Month: April 2011
Hi Readers, here is another 1969 John Sparey gag cartoon about my crazy laughter. That’s John and Mike Sanger to the left of the panel. Sometimes I’d get to laughing so hard that I would literally turn purple, and that’s what John is commenting on here. Actually, in laughing that hard, I would feel so embarrassed that I would blush at the same time I laughed. I still have a complex about blushing today, it’s just not “macho”, muchachos! Here is the text of a letter that John wrote to me in 2001. He remembers the heady freelance days of the 1960s when he worked for TV Spots and Sam Nicholson. He gets into some pretty technical talk about camera mechanics, but I feel that those “in the know” will be amused by it, and everybody else skip to the comics! Here it is:
July 9, 2001
I generally hole up in my apartment on Sundays to take care of accumulated bills and correspondence (dated for the outgoing mail on Monday). (Mark here: I think that John lived either with his mother or by himself most of his life.) Although Lee Mishkin joined TV Spots (later Creston) during my time there, I cannot recall actually working on any of the same pictures with him. I tend to associate him with the “Fractured Fairy Tales” there, and chances are that he was on “Calvin and the Colonel”. He seemed pleasant enough and I liked his personal cartoon style of the time, but layout and animation tended to maintain separate cliques. As head of layout, Norm Gottfredson seemed to look down on animation as a necessary evil. (Mark here: I think that Norm felt about the same way when I met him at Fred Calvert’s studio in 1968.) But to me, he couldn’t draw a character the same way in two consecutive layouts. I felt that his heritage from his father consisted primarily of his strikingly similar build and the family name. His childish drawing style seemed a precursor to the prevalent styles today. I had little contact with Lee, and since that time have only seen him on rare social occasions.
As for “Linus the Lionhearted”, I don’t know where to start digging to find my TV cartoon references to see where that was animated. At TV Spots, we had the first season of “The King and Odie” (AKA “King Leonardo and His Short Subjects”). Shull Bonsall must have underbid the Mexicans for that one.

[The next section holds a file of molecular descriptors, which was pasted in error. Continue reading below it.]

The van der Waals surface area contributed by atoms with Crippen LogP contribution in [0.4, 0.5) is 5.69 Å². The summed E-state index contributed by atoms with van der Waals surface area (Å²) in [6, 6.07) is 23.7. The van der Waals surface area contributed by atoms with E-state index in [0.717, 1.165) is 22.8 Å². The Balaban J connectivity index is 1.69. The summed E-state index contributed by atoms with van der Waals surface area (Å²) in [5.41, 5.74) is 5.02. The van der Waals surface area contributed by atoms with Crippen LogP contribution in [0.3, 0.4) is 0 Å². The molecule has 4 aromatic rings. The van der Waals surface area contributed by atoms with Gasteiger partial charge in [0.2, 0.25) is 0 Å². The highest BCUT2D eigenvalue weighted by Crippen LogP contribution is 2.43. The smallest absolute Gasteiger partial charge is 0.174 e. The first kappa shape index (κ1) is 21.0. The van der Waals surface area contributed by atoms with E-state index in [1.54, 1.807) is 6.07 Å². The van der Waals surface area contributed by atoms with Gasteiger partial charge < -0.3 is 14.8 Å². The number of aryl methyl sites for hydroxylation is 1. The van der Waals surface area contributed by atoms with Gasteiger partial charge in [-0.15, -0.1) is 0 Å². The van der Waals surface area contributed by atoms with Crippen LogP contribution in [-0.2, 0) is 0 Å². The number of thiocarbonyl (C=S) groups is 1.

After Creston closed, and a year on “The Man From Button Willow”, came a year with Sam Nicholson on “The Funny Company”. He was then located at the animation center on Homewood, south of the Cinerama Dome. Libby Simon’s mother was a partner in a cel service in the same building. They worked on “T.F.C.”. Jerry Nevius rented a studio there, and while we were there, he hired Bill Littlejohn to work with him on the first Tiger Paws commercial. But then Bill got all the following Tiger Paws spots. And Chuck Jones set up there before moving to Tower 12. (But that must have been a later time.) Bob Bemiller and I rented space there to work on “Funny Co.”. He provided the desks. That was my only job on which I could deduct business expenses. We were the entire animation staff, working on separate episodes. I never saw who did storyboards or layouts. (I’m not sure we had layouts.) Dave Hoffman worked in Sam’s office doing animation checking. I don’t recall who did backgrounds.
The show had less than a shoestring budget. In one shot, I had Belli Lagoona (Mark here: Belli Lagoona was the Bela Lugosi type villain of the series.) peering out from behind a pier piling. I gave him two dialogue positions with one inbetween. When we saw it on screen, Belli did an odd hop between lines. The man from Mattel (which bartered the show) turned quizzically and almost asked something. But he held his tongue. The scene aired that way. I tracked down the cels and drawings and found that it (the inbetween) was inked with the drawing resting against the pegs and then was registered to the B.G. (Mark here: In other words, the drawing was not on the pegs when it was inked.)